That these things had profound influence on our founding fathers is beyond doubt. A 1984 survey by the University of Houston examined 15,000 quotes made by founding fathers from 1760 to 1805. The survey sought to find out what references the founders used in arguments they made in print and in political forum. The researchers found that the Bible was by far the most often quoted source, with 34% of the quotes from scripture. Interestingly, another 60% of the quotes were from sources which derived from biblical ideas, ideas about liberty from enlightenment thinkers such as John Locke, the Baron de Montesquieu, and Jean Jacques Rousseau, and ideas about the rule of law from Blackstone's Commentaries. What the founding fathers knew that we seem to have lost track of, is that the twin features they built into our American Government and Constitutional system, liberty and the law, come directly from the Bible.

It should be noted that we are the only nation in the history of the world to enshrine the doctrine of free will into our founding documents. Augustine wrote in his classic City of God that the concept of liberum arbitrium, or free will, is the right of mankind. Yet, denial of this has been practiced endlessly by nation after nation. Theocratic governments, or those founded on religion, are often the most tyrannical, whether in the Catholicism of the Middle Ages or Puritan New England or modern Islamic States such as Iran. Even Ancient Israel was a theocracy, although God gives the Hebrews a clear choice as to whether they wished to be a part of it. In Joshua 24:15, Joshua puts the option before the children of Israel: "If it seem evil unto you to serve the Lord, choose this day whom you will serve." When Thomas Jefferson wrote in the Declaration of Independence that we are "endowed by our Creator with certain unalienable rights," the idea of free will was included in the most basic statement of what America is about. Life and liberty are tied together, not by some suggestion in a document, but by God himself. Being made in the image of God implies that we are, unlike the animals, creatures of reason and understanding. These God-given attributes we use to make moral decisions. The decision making process has been greatly corrupted by sin, of course, but without it we could not exist Imago Dei, in the image of God.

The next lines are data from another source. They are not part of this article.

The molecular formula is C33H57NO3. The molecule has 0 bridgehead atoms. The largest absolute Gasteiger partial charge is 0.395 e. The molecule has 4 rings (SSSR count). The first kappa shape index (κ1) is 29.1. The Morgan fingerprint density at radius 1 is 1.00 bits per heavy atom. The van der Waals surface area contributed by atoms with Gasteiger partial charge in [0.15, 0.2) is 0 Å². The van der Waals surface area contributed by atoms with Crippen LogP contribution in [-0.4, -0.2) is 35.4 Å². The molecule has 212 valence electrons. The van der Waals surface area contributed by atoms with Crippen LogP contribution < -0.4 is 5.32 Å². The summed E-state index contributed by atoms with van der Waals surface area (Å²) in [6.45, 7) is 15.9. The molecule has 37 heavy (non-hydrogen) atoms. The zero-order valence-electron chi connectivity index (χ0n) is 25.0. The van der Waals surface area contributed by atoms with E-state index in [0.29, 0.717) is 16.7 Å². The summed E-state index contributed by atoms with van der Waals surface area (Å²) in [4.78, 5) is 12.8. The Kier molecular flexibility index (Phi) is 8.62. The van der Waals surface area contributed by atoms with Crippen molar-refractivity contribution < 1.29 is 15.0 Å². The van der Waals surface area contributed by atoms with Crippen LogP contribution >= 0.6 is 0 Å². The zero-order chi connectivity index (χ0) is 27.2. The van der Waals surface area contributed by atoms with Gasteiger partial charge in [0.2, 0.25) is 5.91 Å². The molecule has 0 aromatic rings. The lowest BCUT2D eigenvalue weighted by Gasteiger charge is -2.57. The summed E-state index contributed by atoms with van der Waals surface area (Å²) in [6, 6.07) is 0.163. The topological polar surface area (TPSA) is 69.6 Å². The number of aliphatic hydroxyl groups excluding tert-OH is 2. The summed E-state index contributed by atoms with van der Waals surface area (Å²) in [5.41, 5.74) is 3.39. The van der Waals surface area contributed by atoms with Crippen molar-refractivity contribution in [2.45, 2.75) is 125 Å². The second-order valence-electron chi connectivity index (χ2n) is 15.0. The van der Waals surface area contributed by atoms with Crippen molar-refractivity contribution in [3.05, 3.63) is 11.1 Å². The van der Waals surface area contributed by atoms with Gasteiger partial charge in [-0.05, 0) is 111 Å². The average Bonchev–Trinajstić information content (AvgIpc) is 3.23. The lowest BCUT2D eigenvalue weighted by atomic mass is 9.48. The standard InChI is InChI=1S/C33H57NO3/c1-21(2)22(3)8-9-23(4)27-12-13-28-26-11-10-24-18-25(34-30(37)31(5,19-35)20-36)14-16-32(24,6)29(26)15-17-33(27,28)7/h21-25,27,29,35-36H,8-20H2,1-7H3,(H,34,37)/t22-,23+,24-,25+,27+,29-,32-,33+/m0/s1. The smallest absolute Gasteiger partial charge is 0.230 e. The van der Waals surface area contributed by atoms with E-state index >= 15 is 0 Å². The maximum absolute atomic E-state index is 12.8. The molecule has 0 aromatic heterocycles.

The idea of free will, or the liberty to choose for ourselves, was set down before man from the very beginning. Among the first actions of Adam and Eve was that most basic of human endeavors: the quest for sustenance. God directs them in this, but even so the liberty to choose is clearly a part of it. In Genesis 2:16, God tells Adam "Of every tree of the garden thou mayest freely eat." Well, who's going to turn down a good meal, right? The Garden of Eden was a most plentiful place. Fruitful delicacies were everywhere. When Eve comes along we can almost sense the couple gorging themselves on tree after tree until they come to...uh oh!

In this dilemma we see the second fundamental Christian concept of our American system. The "life, liberty and the pursuit of happiness" that Jefferson wrote about has to be moderated by the rule of law. Critics say that our Constitution, the basic law of the land, does not mention God and has nothing to do with Christianity. They miss the boat on this one also, because the very idea of law comes from God. In fact, the very first law of history is set down before Adam and Eve right there in the Garden of Eden. The liberty to choose food for themselves is moderated by a stern admonition. Genesis 2:17 says "But of the tree of knowledge of good and evil, thou shalt not eat." God even gives the consequence, or the penalty for breaking this law. "For in the day that thou eatest thereof thou shalt surely die." In that one instance, the true government of God and the nature of His relationship to human beings is set down for all time. As God tells the Children of Israel in Deuteronomy 30:19, "I call heaven and earth as witnesses today before you, that I have set before you life and death, blessing and cursing."

We have a choice in our relationship with God. Our founding fathers were wise enough not to interfere with this relationship by insisting that we worship or believe things according to someone else's principles. In contrast, theocracies involve a coercion of belief and worship. The founders could see this in the ominous shadow of their recent European past, with fresh memories of bloody religious wars, ecclesiastical torture, and judicial execution for one's beliefs.

We do not have to dig up quote after quote from this or that famous personage to prove our nation's Christian heritage. It simply exists in our freedom to worship, or not to worship, as we choose, every day, every week, year after year. Yet, it is just as clear that such freedoms are under attack. We must be vigilant. Just because we have been able to exercise our free will here in America, it does not mean we always will. We cannot relax. As Jefferson himself once said, "It's a long way from despotism to liberty in a feather bed."

No government can force people into Christianity, or it would not be Christianity. We are a nation founded for the most part by Protestant Christians who based our liberties on biblical concepts, the most important of which says you don't have to believe the Bible. God gives us that option. Our government was founded to allow for His design.

Love in Christ,